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    ABSTRACT: Although it is well known that coseismic gravity changes take place during an earthquake, previous research has not yielded convincing evidence demonstrating that significant gravity changes occur before large earthquakes. Furthermore, even if we suspect that gravity changes occur before large earthquakes, we have yet to demonstrate how to consistently observe these changes for useful earthquake forecast that would bring benefits to society. We analyzed ground gravity survey data obtained in 1998, 2000, 2002, and 2005 at stations of the Crustal Movement Observation Network of China (CMONOC) and examined gravity changes before the occurrence of nine large (M s ⩾6.8) earthquakes that ruptured within or near mainland China and Taiwan from November 2001 to August 2008. Results from this analysis show that significant gravity changes occurred across a large region before each of these nine large earthquakes, and these changes were detected by repeated ground gravity surveys through CMONOC. Although these gravity changes were significant, more research is needed to investigate whether these gravity changes could be viewed as precursors of large earthquakes. Limitations and uncertainties in the data include sparseness of the gravity monitoring network, long time intervals between consecutive gravity surveys, inevitable measurement errors, hydrological effects on gravity, and effects of vertical crustal movements on gravity. Based on these observations, we make several recommendations about possible future directions in earthquake-related research using gravity monitoring data. Keywordsearthquake–gravity–seismology–China–Wenchuan–geodesy–GIS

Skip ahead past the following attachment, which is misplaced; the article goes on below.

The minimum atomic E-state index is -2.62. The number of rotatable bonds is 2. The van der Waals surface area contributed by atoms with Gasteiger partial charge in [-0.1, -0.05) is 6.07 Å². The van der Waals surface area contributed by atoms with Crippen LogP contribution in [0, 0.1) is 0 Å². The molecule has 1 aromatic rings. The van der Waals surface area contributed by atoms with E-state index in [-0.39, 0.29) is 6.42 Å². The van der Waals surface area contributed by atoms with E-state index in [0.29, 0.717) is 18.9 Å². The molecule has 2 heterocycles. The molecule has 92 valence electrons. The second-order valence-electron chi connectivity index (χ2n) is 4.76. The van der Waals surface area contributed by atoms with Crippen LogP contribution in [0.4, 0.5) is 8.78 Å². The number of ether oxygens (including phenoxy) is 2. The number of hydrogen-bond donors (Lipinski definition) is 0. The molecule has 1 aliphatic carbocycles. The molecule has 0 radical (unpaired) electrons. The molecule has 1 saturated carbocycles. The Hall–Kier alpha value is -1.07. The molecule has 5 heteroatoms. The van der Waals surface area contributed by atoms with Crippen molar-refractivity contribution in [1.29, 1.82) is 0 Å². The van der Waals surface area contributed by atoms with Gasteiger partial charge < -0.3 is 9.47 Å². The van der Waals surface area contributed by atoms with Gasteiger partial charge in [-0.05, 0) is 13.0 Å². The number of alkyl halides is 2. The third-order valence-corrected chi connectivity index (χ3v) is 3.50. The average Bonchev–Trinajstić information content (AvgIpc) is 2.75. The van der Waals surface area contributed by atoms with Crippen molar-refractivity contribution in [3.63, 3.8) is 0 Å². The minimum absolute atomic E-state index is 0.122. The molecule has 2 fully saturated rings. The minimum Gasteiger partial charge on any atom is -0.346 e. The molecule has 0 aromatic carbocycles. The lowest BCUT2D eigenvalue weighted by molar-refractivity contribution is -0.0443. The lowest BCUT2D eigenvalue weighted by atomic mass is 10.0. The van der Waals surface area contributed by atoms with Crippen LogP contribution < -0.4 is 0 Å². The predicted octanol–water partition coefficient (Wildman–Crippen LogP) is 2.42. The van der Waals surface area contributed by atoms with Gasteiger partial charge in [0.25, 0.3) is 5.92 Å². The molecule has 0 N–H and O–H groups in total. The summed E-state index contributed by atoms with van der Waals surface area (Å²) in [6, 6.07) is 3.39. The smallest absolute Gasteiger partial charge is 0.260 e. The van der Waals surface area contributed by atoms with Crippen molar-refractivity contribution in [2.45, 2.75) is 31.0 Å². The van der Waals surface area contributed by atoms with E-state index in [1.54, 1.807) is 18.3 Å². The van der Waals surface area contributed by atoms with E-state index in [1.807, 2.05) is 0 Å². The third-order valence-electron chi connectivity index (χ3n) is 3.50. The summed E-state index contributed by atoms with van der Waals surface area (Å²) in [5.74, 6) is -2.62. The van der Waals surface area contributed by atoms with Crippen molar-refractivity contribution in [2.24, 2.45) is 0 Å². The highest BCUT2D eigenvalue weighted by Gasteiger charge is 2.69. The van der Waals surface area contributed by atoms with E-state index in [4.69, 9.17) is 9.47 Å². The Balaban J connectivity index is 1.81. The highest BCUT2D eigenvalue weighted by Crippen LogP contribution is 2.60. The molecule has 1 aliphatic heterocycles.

Geo-spatial Information Science 01/2011; 14(1):1-9.